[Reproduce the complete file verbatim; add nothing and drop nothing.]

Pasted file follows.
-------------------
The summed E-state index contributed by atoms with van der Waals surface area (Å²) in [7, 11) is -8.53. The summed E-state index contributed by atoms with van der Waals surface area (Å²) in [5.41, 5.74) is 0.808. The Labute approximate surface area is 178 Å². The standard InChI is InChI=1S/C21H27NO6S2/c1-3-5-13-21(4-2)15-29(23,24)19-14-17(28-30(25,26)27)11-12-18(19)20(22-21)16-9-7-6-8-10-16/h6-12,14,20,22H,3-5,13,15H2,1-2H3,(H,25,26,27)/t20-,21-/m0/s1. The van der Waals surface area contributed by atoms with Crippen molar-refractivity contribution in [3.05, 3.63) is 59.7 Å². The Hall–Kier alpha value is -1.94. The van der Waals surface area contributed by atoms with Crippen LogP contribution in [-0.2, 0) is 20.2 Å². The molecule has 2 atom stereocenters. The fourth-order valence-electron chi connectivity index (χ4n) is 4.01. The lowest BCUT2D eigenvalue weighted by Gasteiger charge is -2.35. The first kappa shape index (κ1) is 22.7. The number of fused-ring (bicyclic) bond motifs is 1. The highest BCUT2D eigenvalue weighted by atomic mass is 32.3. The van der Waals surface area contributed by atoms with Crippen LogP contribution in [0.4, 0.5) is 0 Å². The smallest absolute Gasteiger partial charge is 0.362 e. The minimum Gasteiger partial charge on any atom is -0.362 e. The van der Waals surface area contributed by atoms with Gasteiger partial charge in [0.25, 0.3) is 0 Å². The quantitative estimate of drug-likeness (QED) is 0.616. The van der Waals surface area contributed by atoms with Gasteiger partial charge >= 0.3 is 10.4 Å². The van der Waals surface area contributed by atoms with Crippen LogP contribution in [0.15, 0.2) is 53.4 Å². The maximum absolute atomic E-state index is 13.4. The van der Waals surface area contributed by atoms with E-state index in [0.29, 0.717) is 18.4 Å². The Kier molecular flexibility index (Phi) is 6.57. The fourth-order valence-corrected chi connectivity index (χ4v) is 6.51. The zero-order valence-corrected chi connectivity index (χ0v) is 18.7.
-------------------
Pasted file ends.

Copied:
The summed E-state index contributed by atoms with van der Waals surface area (Å²) in [7, 11) is -8.53. The summed E-state index contributed by atoms with van der Waals surface area (Å²) in [5.41, 5.74) is 0.808. The Labute approximate surface area is 178 Å². The standard InChI is InChI=1S/C21H27NO6S2/c1-3-5-13-21(4-2)15-29(23,24)19-14-17(28-30(25,26)27)11-12-18(19)20(22-21)16-9-7-6-8-10-16/h6-12,14,20,22H,3-5,13,15H2,1-2H3,(H,25,26,27)/t20-,21-/m0/s1. The van der Waals surface area contributed by atoms with Crippen molar-refractivity contribution in [3.05, 3.63) is 59.7 Å². The Hall–Kier alpha value is -1.94. The van der Waals surface area contributed by atoms with Crippen LogP contribution in [-0.2, 0) is 20.2 Å². The molecule has 2 atom stereocenters. The fourth-order valence-electron chi connectivity index (χ4n) is 4.01. The lowest BCUT2D eigenvalue weighted by Gasteiger charge is -2.35. The first kappa shape index (κ1) is 22.7. The number of fused-ring (bicyclic) bond motifs is 1. The highest BCUT2D eigenvalue weighted by atomic mass is 32.3. The van der Waals surface area contributed by atoms with Crippen LogP contribution in [0.4, 0.5) is 0 Å². The smallest absolute Gasteiger partial charge is 0.362 e. The minimum Gasteiger partial charge on any atom is -0.362 e. The van der Waals surface area contributed by atoms with Gasteiger partial charge in [0.25, 0.3) is 0 Å². The quantitative estimate of drug-likeness (QED) is 0.616. The van der Waals surface area contributed by atoms with Gasteiger partial charge >= 0.3 is 10.4 Å². The van der Waals surface area contributed by atoms with Crippen LogP contribution in [0.15, 0.2) is 53.4 Å². The maximum absolute atomic E-state index is 13.4. The van der Waals surface area contributed by atoms with E-state index in [0.29, 0.717) is 18.4 Å². The Kier molecular flexibility index (Phi) is 6.57. The fourth-order valence-corrected chi connectivity index (χ4v) is 6.51. The zero-order valence-corrected chi connectivity index (χ0v) is 18.7.